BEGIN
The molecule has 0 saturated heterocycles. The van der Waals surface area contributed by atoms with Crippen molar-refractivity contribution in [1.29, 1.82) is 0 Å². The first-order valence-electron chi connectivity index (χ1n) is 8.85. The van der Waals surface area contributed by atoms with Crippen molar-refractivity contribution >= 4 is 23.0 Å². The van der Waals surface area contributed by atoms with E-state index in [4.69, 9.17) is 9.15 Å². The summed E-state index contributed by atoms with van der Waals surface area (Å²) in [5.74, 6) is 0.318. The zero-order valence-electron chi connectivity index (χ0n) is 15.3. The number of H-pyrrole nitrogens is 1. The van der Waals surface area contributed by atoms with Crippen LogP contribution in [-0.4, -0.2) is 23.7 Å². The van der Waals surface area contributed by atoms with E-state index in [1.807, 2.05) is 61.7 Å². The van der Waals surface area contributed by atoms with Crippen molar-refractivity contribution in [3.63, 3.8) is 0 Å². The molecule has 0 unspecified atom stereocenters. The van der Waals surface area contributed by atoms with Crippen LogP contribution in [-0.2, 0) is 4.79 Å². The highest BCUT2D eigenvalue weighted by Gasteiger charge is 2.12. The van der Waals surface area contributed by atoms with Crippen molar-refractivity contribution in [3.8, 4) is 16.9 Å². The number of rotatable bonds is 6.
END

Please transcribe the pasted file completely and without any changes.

The molecule has 0 saturated heterocycles. The van der Waals surface area contributed by atoms with Crippen molar-refractivity contribution in [1.29, 1.82) is 0 Å². The first-order valence-electron chi connectivity index (χ1n) is 8.85. The van der Waals surface area contributed by atoms with Crippen molar-refractivity contribution >= 4 is 23.0 Å². The van der Waals surface area contributed by atoms with E-state index in [4.69, 9.17) is 9.15 Å². The summed E-state index contributed by atoms with van der Waals surface area (Å²) in [5.74, 6) is 0.318. The zero-order valence-electron chi connectivity index (χ0n) is 15.3. The number of H-pyrrole nitrogens is 1. The van der Waals surface area contributed by atoms with Crippen LogP contribution in [-0.4, -0.2) is 23.7 Å². The van der Waals surface area contributed by atoms with E-state index in [1.807, 2.05) is 61.7 Å². The van der Waals surface area contributed by atoms with Crippen molar-refractivity contribution in [3.63, 3.8) is 0 Å². The molecule has 0 unspecified atom stereocenters. The van der Waals surface area contributed by atoms with Crippen LogP contribution in [-0.2, 0) is 4.79 Å². The highest BCUT2D eigenvalue weighted by Gasteiger charge is 2.12. The van der Waals surface area contributed by atoms with Crippen molar-refractivity contribution in [3.8, 4) is 16.9 Å². The number of rotatable bonds is 6.